When studying a topic, I’m often drawn to quirky, fringe bits of information rather than the meat of the topic at hand. For instance, when reviewing Chianti for the Santa Margherita post, I was far more interested to learn that the classic straw covered bottle of the region is called a fiasco than I was about various limits on yields in the vineyard. I know the latter would be more important on an exam, but the former would be just the sort of smarmy detail to amuse at a wine tasting. Hence my attraction to this wine, the Domaine de la Cadette Melon 2011.
This is a white wine from Burgundy, which means Chardonnay would be a good guess as to the grape, but wrong. Failing that, Aligoté is another fairly well known but much less popular white grape of Burgundy, and long time readers of this site will recall there are plantings of Sauvignon Blanc in Saint Bris. It turns out this is none of the above, and is in fact Melon de Bourgogne.
Melon de Bourgogne certainly has a history in Burgundy, though these days it is more commonly referred to as Muscadet, reflecting its near complete migration to the area of the western Loire around Nantes. There it is made into Muscadet Sèvre-et-Maine, an example of this we saw from Guy Bossard. So even more than I like finding a new example of an unusual variety in the New World, I love finding examples of grapes in unexpected places in the Old World.
While Burgundy is a hugely important region and I’ve only dipped into it here and there, the classification of wine in particular is worth a quick note. Burgundy values specificity, in that the most sought after wines are from very small areas, often individual, tiny vineyards, and typically from an individual variety. At the other end of the spectrum is the classification of this wine, Bourgogne Grand Ordinaire, which essentially can be made from any permitted Burgundian grapes, anywhere in the region. Ordinaire is the operative work, ordinary, and grand refers more to the size of the region rather than the quality level of the wine.
However, it can be quite an interesting classification for at least two reasons. First, it can represent a good value proposition, in that the wine in question will be of Burgundy and possibly of a reasonable level of quality, but without the price tag that accompanies more specific geography. The other reason though is that the classification is sometimes used for wines such as this, a permitted but lesser known grape. So if you’re looking for a Burgundian César, Tressot or Sacy, Bourgogne Grand Ordinaire is likely how it will be bottled.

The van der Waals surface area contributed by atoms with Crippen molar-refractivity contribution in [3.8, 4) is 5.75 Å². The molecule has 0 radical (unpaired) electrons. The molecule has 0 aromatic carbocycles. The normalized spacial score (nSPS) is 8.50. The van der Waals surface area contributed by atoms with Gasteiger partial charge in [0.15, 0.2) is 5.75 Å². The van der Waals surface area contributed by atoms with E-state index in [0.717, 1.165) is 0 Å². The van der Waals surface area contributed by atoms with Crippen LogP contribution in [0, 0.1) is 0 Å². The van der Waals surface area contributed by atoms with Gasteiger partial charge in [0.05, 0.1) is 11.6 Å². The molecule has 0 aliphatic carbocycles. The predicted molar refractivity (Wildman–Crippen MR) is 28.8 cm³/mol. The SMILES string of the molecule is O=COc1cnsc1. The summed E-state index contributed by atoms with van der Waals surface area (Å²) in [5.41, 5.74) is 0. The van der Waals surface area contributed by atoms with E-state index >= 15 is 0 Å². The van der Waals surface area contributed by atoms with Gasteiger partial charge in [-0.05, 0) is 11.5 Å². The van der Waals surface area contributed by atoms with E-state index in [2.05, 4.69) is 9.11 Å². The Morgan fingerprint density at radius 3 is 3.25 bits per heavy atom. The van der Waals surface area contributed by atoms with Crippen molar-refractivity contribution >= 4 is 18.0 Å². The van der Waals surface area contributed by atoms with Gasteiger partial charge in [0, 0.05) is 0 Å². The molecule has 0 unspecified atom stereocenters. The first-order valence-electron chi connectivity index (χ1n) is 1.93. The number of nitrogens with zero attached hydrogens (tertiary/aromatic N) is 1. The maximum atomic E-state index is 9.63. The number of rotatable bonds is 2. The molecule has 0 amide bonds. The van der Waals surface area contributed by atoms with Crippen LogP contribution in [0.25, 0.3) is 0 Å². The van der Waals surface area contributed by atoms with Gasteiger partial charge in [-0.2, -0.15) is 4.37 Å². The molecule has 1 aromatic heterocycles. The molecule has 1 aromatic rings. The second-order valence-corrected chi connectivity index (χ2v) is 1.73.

And so while this wine is officially of no particular place within Burgundy, in truth it’s from somewhere rather special, Bourgogne Vézelay. While located not far to the south of Chablis, Vézelay has a cooler climate and its soils contain less clay and more limestone. It is an area with a long history of grape growing, but largely of no great distinction and most of the results have been destined for use in a co-operative. However, toward the end of the 20th century a number of producers raised their standards and through their efforts the area was granted appellation status for Chardonnay based white wine in 1997. Pinot Noir and Melon de Bourgogne produced there remain classified as Bourgogne Grand Ordinaire but they represent only a fraction of production.
That timeline coincides with the founding of Domaine de la Cadette. Jean and Catherine Montanet established the domaine over the course of a decade of vine clearing and replanting from 1987 through to 1997. Their holdings consists of 13.5HA, mostly Chardonnay with a quarter Pinot Noir / César and a tiny patch of this Melon de Bourgogne.
They work them organically and were certified such in 2002. Grapes are hand picked, and their winemaking involves as little intervention as possible. The produce three different Bourgogne Vézelay varietal Chardonnays, a varietal Pinot Noir and a Pinot Noir / César blend as Bourgogne Rouge and this Melon.
In the glass this wine is clean and bright with a pale lemon yellow colour and slow legs. On the nose it’s clean and developing with medium intensity and notes of candle wax, lemon, and vanilla custard. On the palate it’s dry with medium minus acidity, medium plus body, medium intensity, medium minus alcohol and medium length. There are notes of lemon, a little asparagus, and some ginger.
I rate this wine as good, possibly very good. It’s unfamiliar but intriguing. There are interesting notes across a wide range of flavours – some of which I don’t typically associate with wine – which I find very appealing. It certainly has complexity though I don’t think the descriptors do it justice.